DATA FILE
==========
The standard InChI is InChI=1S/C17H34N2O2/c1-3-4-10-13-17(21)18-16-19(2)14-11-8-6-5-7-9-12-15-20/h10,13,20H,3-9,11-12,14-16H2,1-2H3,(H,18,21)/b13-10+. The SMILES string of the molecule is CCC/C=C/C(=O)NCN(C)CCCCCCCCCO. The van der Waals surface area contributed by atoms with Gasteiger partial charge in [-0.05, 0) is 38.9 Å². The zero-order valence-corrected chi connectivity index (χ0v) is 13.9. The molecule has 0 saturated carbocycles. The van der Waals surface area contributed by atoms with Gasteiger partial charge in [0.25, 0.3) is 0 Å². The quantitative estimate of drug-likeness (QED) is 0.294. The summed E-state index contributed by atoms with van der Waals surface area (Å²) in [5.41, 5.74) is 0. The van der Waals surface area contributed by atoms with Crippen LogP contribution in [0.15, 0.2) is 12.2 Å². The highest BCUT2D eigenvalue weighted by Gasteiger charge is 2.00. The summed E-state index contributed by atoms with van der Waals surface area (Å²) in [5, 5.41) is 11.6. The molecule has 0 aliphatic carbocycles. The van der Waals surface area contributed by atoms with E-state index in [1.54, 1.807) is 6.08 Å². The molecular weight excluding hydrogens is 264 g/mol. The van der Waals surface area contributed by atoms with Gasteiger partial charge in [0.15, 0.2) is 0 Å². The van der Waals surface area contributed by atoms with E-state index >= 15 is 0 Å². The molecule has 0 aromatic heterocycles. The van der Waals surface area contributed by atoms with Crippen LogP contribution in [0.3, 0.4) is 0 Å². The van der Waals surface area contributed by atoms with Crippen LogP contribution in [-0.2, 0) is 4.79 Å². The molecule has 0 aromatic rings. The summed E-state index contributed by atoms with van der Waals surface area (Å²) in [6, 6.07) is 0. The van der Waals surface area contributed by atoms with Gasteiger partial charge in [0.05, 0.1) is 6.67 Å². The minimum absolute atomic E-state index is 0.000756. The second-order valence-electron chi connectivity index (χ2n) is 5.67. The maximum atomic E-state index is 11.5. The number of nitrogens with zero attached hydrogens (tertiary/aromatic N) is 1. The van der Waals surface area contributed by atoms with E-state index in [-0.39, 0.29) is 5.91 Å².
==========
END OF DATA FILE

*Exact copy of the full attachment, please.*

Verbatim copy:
The standard InChI is InChI=1S/C17H34N2O2/c1-3-4-10-13-17(21)18-16-19(2)14-11-8-6-5-7-9-12-15-20/h10,13,20H,3-9,11-12,14-16H2,1-2H3,(H,18,21)/b13-10+. The SMILES string of the molecule is CCC/C=C/C(=O)NCN(C)CCCCCCCCCO. The van der Waals surface area contributed by atoms with Gasteiger partial charge in [-0.05, 0) is 38.9 Å². The zero-order valence-corrected chi connectivity index (χ0v) is 13.9. The molecule has 0 saturated carbocycles. The van der Waals surface area contributed by atoms with Gasteiger partial charge in [0.25, 0.3) is 0 Å². The quantitative estimate of drug-likeness (QED) is 0.294. The summed E-state index contributed by atoms with van der Waals surface area (Å²) in [5.41, 5.74) is 0. The van der Waals surface area contributed by atoms with Crippen LogP contribution in [0.15, 0.2) is 12.2 Å². The highest BCUT2D eigenvalue weighted by Gasteiger charge is 2.00. The summed E-state index contributed by atoms with van der Waals surface area (Å²) in [5, 5.41) is 11.6. The molecule has 0 aliphatic carbocycles. The van der Waals surface area contributed by atoms with E-state index in [1.54, 1.807) is 6.08 Å². The molecular weight excluding hydrogens is 264 g/mol. The van der Waals surface area contributed by atoms with Gasteiger partial charge in [0.15, 0.2) is 0 Å². The van der Waals surface area contributed by atoms with E-state index >= 15 is 0 Å². The molecule has 0 aromatic heterocycles. The van der Waals surface area contributed by atoms with Crippen LogP contribution in [0.3, 0.4) is 0 Å². The van der Waals surface area contributed by atoms with Crippen LogP contribution in [-0.2, 0) is 4.79 Å². The molecule has 0 aromatic rings. The summed E-state index contributed by atoms with van der Waals surface area (Å²) in [6, 6.07) is 0. The van der Waals surface area contributed by atoms with Gasteiger partial charge in [0.05, 0.1) is 6.67 Å². The minimum absolute atomic E-state index is 0.000756. The second-order valence-electron chi connectivity index (χ2n) is 5.67. The maximum atomic E-state index is 11.5. The number of nitrogens with zero attached hydrogens (tertiary/aromatic N) is 1. The van der Waals surface area contributed by atoms with E-state index in [-0.39, 0.29) is 5.91 Å².